I was reading a blog post on Wake up later about “10 Absolute “NOs!” for Freelancers. We are not freelancers, but these questions are extremely pertinent for an established company such as ours. I will call this post 10 Absolute Answers! for Account Managers with a few more of my own.
1) Can you show me a mock-up to help us choose a designer/developer? No.
A bedroom designer asked this very question. I asked him the following: “If one of your customers requests a unique design for a bedroom in order to decide if she “likes your work,” would you design the room free of charge, or allow the customer to view similar/ previous designs which are already built? When a client asks for a mock-up, inform the client that he/she can view your portfolio–any client should get a good enough idea regarding your style and skills from previous work.
2) Can you give us a discount rate? No.
I have provided discount rates in the past and I am sure I will, again, in the future; but. I try to avoid this because clients then expect more freebies. In general, if someone is going to come to the table and haggle on price before you start the project, it is going to be a nightmare project. Give all clients access to your services but if you think they will be hard to manage cut them ASAP—their business may not be worth the frustration in the long run. Extremely difficult clients will often have a negative effect on the team and could create a “domino effect” with other clients.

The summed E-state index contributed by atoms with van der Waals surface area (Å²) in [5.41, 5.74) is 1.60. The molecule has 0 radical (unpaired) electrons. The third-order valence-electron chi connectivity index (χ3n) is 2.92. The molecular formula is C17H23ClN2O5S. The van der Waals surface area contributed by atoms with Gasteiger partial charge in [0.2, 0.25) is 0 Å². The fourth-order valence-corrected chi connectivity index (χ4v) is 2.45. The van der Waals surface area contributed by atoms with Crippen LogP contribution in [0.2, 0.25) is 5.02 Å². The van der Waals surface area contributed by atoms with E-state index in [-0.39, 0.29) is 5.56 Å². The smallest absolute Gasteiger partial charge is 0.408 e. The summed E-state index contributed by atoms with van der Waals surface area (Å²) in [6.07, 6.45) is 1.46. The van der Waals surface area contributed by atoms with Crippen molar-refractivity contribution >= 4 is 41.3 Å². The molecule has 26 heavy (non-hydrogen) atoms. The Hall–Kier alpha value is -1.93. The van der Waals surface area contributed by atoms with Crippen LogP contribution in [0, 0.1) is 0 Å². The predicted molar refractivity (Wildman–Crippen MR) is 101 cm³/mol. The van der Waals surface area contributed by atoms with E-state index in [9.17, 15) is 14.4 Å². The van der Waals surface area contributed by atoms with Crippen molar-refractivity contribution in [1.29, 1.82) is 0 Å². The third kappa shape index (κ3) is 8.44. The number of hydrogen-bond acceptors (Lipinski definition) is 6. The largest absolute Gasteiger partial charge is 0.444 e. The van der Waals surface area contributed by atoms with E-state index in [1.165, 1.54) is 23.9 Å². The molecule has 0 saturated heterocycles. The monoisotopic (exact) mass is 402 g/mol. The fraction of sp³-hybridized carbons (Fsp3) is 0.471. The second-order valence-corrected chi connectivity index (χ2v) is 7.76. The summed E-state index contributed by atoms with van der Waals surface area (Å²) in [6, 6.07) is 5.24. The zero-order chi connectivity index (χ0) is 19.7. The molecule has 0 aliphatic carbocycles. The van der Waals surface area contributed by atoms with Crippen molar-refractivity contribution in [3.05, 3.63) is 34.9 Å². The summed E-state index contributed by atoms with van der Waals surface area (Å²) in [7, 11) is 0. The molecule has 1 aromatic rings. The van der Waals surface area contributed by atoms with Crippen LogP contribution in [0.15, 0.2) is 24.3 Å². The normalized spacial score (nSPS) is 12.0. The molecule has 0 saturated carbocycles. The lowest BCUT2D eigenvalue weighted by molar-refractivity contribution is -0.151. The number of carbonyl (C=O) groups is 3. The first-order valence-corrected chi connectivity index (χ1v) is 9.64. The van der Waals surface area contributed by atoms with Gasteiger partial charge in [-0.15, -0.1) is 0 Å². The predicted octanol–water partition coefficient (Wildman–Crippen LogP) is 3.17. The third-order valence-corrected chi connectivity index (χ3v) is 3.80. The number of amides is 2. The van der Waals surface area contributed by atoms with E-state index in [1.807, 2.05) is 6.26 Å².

3) Will you register and host my site? Maybe/No.
Registering a site for a client? I don’t really see an issue with this. I have done in the past and paid for it out of my own pocket. You are probably wondering why I would pay out of pocket and I will tell you why. This particular client is one of the greatest guys I have had the pleasure to meet and do business with. I will do anything for a genuine person. Hosting, on the other hand, is a different story in that so many things can go wrong. Generally, if a site goes down it is not the web designer’s fault, it is the hosting company’s fault. So, do not get involved with hosting– suggest a partner company and the hosting environment required for the site to run and leave it at that.
4) Can you copy this site? No.
We are a custom development and design company and, as such, develop tailored websites. I have no issues looking at a site to gather ideas but copying a site is foolish. Copying websites for companies in the same industry is just stupid. If your “MO” in life is “just copy stuff,” you should not be in business. Become an innovator, leader, and the person that stands out from the crowd.